How do you know if a female has HIV? Early symptoms of HIV may be mild and easily dismissed. But even without noticeable symptoms, an HIV-positive person can still pass the virus on to others.
That’s one of the many reasons why it’s important for people to know their HIV status.
However, women may wonder how HIV symptoms for them differ from those seen in men. Many HIV symptoms are the same for men and women, but not all.
During the first few weeks after infection (a stage known as acute HIV infection or acute retroviral syndrome), some people notice things like fever, aches, and sore throat.
But after acute infection, patients move into clinical latency stage, or chronic HIV, which is largely symptom-free.
Here’s a list of nine common symptoms, including those that are specific to women.
How Do You Know If A Female Has HIV?
HIV can cause unusual spots to form on the skin. They may be red, pink, brown, or purple. These spots may appear inside the mouth, eyelids, or nose.
Early, flu-like symptoms
In the early weeks after contracting HIV, it’s not uncommon for people to be without symptoms. Some people may have mild flu-like symptoms, including: fever, headache, lack of energy, swollen lymph glands, rash.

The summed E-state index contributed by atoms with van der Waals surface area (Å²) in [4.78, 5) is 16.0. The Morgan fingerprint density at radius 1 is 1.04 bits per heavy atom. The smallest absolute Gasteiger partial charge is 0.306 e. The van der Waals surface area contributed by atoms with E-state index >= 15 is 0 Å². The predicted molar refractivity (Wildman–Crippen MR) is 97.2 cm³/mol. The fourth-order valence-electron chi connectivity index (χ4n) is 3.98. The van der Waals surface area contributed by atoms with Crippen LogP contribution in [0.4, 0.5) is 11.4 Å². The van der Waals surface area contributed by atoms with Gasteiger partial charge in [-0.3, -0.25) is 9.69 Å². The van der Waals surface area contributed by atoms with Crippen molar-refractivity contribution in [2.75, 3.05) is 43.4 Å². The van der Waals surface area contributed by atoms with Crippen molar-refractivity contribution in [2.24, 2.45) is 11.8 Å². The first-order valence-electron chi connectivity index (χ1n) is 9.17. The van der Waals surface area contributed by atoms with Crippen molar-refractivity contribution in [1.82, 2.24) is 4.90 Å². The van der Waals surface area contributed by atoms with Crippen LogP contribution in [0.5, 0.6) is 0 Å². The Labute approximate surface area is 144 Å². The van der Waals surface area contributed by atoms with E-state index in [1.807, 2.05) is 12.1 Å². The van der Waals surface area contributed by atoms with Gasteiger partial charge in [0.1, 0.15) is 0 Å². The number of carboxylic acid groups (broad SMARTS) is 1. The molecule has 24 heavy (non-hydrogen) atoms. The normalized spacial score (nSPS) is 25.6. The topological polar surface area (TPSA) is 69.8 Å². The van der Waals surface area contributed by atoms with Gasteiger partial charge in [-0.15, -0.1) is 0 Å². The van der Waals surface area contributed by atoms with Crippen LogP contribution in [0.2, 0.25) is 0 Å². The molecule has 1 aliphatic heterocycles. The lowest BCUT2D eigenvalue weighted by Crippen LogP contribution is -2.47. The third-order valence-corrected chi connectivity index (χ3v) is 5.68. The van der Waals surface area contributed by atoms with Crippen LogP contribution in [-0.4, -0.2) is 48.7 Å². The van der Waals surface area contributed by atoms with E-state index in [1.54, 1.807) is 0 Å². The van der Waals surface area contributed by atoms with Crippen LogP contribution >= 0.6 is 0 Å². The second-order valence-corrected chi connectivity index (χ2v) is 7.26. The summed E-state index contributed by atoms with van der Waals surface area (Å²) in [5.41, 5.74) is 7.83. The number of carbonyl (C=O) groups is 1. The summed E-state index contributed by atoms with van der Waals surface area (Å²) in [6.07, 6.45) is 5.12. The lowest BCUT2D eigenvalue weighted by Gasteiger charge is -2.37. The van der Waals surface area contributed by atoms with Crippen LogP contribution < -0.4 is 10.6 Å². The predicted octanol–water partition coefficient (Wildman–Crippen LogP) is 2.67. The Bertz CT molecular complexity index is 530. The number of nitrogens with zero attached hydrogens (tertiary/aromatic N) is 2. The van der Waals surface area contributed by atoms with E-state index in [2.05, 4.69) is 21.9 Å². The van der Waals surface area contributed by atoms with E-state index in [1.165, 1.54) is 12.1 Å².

These symptoms often go away within a few weeks. In some cases, it may take as many as 10 years for more severe symptoms to appear.
Achy muscles, joint pain, swollen lymph nodes
HIV infection is often mistaken for the flu, mononucleosis, or another viral infection, even syphilis or hepatitis.
That’s not surprising. Many of the symptoms are the same, including pain in the joints and muscles and swollen lymph glands.
Lymph nodes are part of your body’s immune system and tend to get inflamed when you have an infection.
Many lymph nodes are located in your armpit, groin, and neck
A sore throat can be a symptom of an initial HIV infection. People who’ve had HIV for a while may also get sore throats thanks to a secondary infection like oral thrush or cytomegalovirus, both common in people with HIV.
Symptoms like these can often only be recognized in context.
If you’ve engaged in high-risk behaviour, or you have a chronic sore throat you can’t seem to shake, an HIV test is a good idea.
Rapid weight loss
If a person is not receiving HIV treatment, the virus can cause nausea, diarrhea, poor food absorption, and appetite loss.
Each of these issues can cause a person to lose weight quickly.
Changes in mood
Sometimes, HIV progression can cause mood changes neurological disorders in women.
This may involve depression, which can cause feelings of hopelessness and intense sadness. People may also experience stress and memory loss.
Those who feel fatigued early on in the HIV infection might feel winded or out of breath while walking or performing daily tasks.
Swollen lymph nodes
Swollen lymph nodes develop when your body fights infections. Lymph nodes can swell in the neck, armpits, and groin—and lead to aches and pains.
Women with HIV can experience changes to their menstrual cycle. Their periods may be lighter or heavier than normal, or they may not have a period at all.
For more info, see a DOCTOR.
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